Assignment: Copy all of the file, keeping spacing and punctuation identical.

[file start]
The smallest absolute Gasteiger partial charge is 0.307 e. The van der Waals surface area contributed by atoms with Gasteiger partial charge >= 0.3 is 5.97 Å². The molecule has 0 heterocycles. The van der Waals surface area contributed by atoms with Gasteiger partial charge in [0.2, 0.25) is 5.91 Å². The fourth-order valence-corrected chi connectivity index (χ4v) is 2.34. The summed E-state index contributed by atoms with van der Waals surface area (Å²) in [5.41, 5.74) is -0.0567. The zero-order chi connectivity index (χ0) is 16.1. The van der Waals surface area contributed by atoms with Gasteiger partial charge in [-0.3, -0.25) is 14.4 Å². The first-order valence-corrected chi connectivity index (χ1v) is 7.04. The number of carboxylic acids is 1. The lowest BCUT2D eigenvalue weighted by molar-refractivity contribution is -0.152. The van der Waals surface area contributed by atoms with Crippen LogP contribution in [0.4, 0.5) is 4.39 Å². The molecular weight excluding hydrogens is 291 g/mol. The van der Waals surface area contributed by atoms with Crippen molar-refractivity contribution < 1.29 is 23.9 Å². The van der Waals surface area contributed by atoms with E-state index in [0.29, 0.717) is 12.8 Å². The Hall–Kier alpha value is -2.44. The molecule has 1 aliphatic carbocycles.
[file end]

The smallest absolute Gasteiger partial charge is 0.307 e. The van der Waals surface area contributed by atoms with Gasteiger partial charge >= 0.3 is 5.97 Å². The molecule has 0 heterocycles. The van der Waals surface area contributed by atoms with Gasteiger partial charge in [0.2, 0.25) is 5.91 Å². The fourth-order valence-corrected chi connectivity index (χ4v) is 2.34. The summed E-state index contributed by atoms with van der Waals surface area (Å²) in [5.41, 5.74) is -0.0567. The zero-order chi connectivity index (χ0) is 16.1. The van der Waals surface area contributed by atoms with Gasteiger partial charge in [-0.3, -0.25) is 14.4 Å². The first-order valence-corrected chi connectivity index (χ1v) is 7.04. The number of carboxylic acids is 1. The lowest BCUT2D eigenvalue weighted by molar-refractivity contribution is -0.152. The van der Waals surface area contributed by atoms with Crippen LogP contribution in [0.4, 0.5) is 4.39 Å². The molecular weight excluding hydrogens is 291 g/mol. The van der Waals surface area contributed by atoms with Crippen molar-refractivity contribution < 1.29 is 23.9 Å². The van der Waals surface area contributed by atoms with E-state index in [0.29, 0.717) is 12.8 Å². The Hall–Kier alpha value is -2.44. The molecule has 1 aliphatic carbocycles.